Erik Buell Racing Goes Under
Erik Buell Racing, the same company that introduced us to the 1190R race bike, has officially ceased operations after announcing its plans to file for protection from creditors under Chapter 128 of Wisconsin’s bankruptcy code.
The stunning announcement caught a lot of people by surprise, not the least of which are its 126 employees who suddenly find themselves without any jobs. But according to its attorney’s, the company just didn’t have enough money keep going and was also burdened by more than $20 million in outstanding liabilities.
Company founder Erik Buell said in a statement that the company thought it had secured the necessary funding to keep its business alive. Unfortunately, that supposed funding never materialized, which forced the company to, Buell’s own words, “do the best we can under the circumstances for all parties concerned.”
The company is now seeking protection under a state statute to protect itself from paying off all of its liabilities. As part of the process, bids from outside parties will be solicited for the company as part of the state’s Chapter 128 process. The winning bid, wherever it comes from, will be determined by a state court with any proposed sale still subject to court approval and “higher or better bids.”
The most likely scenario, or the scenario EBR anticipates will happen would be for all of its assets to be sold, which will effectively put it out business for good.
The news is a bit surprising considering that it came completely out of left field. But it’s also not shocking considering that the brand already had a tumultuous business history even before it assumed the name Erik Buell Racing back in 2009. It’s predecessor, Buell Motorcycle Company, experienced its own share of problems, culminating in parent company Harley-Davidson discontinuing the entire line after 15 years of being a wholly-owned subsidiary.
Buell and Harley did bring the company back in 2009 under Erik Buell Racing, tagging it as an independent company run by Buell himself. But as the motorcycle continued to evolve and bigger companies began investing more in their bike departments, Erik Buell Racing just couldn’t keep up despite receiving $25 million from Indian motorcycle firm Hero MotoCorp in 2013 in exchange for a 49.2 percent stake in the company.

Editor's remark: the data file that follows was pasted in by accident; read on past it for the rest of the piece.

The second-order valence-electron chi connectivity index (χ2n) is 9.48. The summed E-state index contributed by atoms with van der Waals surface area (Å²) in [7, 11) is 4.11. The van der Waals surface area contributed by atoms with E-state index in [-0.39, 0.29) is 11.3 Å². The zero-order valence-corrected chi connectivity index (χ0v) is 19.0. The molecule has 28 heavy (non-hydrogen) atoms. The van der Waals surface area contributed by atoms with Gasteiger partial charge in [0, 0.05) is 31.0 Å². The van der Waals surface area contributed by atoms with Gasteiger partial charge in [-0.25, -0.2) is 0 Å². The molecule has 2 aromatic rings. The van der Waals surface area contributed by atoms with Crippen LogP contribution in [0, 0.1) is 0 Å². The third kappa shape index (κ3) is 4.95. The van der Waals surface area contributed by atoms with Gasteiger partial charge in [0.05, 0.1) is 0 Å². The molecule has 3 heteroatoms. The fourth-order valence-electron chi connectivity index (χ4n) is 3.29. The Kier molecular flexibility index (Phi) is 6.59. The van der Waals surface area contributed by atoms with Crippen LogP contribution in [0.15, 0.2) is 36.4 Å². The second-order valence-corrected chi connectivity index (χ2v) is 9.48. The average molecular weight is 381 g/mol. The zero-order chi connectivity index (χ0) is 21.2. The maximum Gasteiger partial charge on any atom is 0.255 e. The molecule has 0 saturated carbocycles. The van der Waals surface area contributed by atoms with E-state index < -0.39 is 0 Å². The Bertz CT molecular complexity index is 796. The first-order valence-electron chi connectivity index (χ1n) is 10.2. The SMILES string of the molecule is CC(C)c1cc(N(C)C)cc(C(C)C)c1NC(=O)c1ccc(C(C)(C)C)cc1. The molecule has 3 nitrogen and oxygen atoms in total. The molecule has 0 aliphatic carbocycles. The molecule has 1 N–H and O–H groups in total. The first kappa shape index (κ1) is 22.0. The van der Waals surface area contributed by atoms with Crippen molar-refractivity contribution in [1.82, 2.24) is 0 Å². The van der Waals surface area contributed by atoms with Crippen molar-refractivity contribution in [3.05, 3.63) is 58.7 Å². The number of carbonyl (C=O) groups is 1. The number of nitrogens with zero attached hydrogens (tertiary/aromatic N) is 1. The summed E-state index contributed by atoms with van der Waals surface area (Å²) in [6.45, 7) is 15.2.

Continue reading to read more about Erik Buell Racing’s unexpected closure.
Why it matters
I’ll be the first to admit that I was never really into Erik Buell Racing. I had seen some of its bikes back when it was still Buell Motorcycle Company, but I didn’t really think too much of them. Part of that was probably due to access because there weren’t really a lot of Buell bikes in my area.
Having said that, I was still bummed to hear about the company’s closure, largely because I felt really bad about its 126 employees losing their jobs just like that. It’s not right for something like that to happen, but then again, when you’re a business that’s barely above water, you run the risk of sinking further and further down until you completely drown.
Reports that the company was actually hiring engineers from yamaha, Boeing, and General Motors as late as last year also added to the perplexing turn of events that led to the company deciding to cease operations overnight.
This isn’t a knock on Erik Buell’s skills as a motorcycle designer because I’ll be the first to admit that he’s actually created a lot of cutting-edge bikes in the past. But no matter how good he was - and still is - with a pencil and a sketch pad, it somehow didn’t translate into the business side of things.
It’s a disappointing end to a company that seemed snake-bitten by its own lack of resources from the very beginning. Hopefully, all parties affected by this closure can move on with their lives and look forward to better days ahead.